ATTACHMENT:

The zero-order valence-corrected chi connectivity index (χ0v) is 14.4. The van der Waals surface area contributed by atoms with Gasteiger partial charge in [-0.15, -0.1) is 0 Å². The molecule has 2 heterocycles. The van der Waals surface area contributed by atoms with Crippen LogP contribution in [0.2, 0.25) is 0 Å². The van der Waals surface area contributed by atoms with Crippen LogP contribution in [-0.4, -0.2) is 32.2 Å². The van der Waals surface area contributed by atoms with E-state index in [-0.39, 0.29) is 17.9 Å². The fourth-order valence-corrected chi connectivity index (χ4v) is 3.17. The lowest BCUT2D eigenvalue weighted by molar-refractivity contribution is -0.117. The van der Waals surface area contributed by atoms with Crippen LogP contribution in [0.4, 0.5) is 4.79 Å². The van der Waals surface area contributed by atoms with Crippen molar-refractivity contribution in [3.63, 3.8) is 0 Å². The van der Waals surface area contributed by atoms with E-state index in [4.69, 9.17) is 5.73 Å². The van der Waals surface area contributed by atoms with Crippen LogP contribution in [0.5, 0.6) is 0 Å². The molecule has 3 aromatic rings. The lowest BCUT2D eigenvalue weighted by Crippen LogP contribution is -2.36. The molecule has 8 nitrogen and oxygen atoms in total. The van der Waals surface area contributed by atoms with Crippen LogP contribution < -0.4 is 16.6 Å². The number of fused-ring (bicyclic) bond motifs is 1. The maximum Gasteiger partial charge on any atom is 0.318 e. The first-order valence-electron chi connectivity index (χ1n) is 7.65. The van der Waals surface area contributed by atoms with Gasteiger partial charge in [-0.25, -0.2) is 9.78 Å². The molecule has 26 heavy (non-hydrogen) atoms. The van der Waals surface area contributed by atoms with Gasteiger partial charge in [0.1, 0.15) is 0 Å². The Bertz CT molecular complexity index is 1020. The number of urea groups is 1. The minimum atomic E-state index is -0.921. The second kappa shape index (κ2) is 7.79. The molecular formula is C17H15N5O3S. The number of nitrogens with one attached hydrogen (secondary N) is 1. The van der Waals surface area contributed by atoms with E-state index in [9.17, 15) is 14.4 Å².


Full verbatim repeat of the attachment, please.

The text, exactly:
The zero-order valence-corrected chi connectivity index (χ0v) is 14.4. The van der Waals surface area contributed by atoms with Gasteiger partial charge in [-0.15, -0.1) is 0 Å². The molecule has 2 heterocycles. The van der Waals surface area contributed by atoms with Crippen LogP contribution in [0.2, 0.25) is 0 Å². The van der Waals surface area contributed by atoms with Crippen LogP contribution in [-0.4, -0.2) is 32.2 Å². The van der Waals surface area contributed by atoms with E-state index in [-0.39, 0.29) is 17.9 Å². The fourth-order valence-corrected chi connectivity index (χ4v) is 3.17. The lowest BCUT2D eigenvalue weighted by molar-refractivity contribution is -0.117. The van der Waals surface area contributed by atoms with Crippen LogP contribution in [0.4, 0.5) is 4.79 Å². The van der Waals surface area contributed by atoms with Crippen molar-refractivity contribution in [3.63, 3.8) is 0 Å². The van der Waals surface area contributed by atoms with E-state index in [4.69, 9.17) is 5.73 Å². The van der Waals surface area contributed by atoms with Crippen LogP contribution in [0.5, 0.6) is 0 Å². The molecule has 3 aromatic rings. The lowest BCUT2D eigenvalue weighted by Crippen LogP contribution is -2.36. The molecule has 8 nitrogen and oxygen atoms in total. The van der Waals surface area contributed by atoms with Crippen LogP contribution < -0.4 is 16.6 Å². The number of fused-ring (bicyclic) bond motifs is 1. The maximum Gasteiger partial charge on any atom is 0.318 e. The first-order valence-electron chi connectivity index (χ1n) is 7.65. The van der Waals surface area contributed by atoms with Gasteiger partial charge in [-0.25, -0.2) is 9.78 Å². The molecule has 26 heavy (non-hydrogen) atoms. The van der Waals surface area contributed by atoms with Gasteiger partial charge in [0.1, 0.15) is 0 Å². The Bertz CT molecular complexity index is 1020. The number of urea groups is 1. The minimum atomic E-state index is -0.921. The second kappa shape index (κ2) is 7.79. The molecular formula is C17H15N5O3S. The number of nitrogens with one attached hydrogen (secondary N) is 1. The van der Waals surface area contributed by atoms with E-state index in [9.17, 15) is 14.4 Å².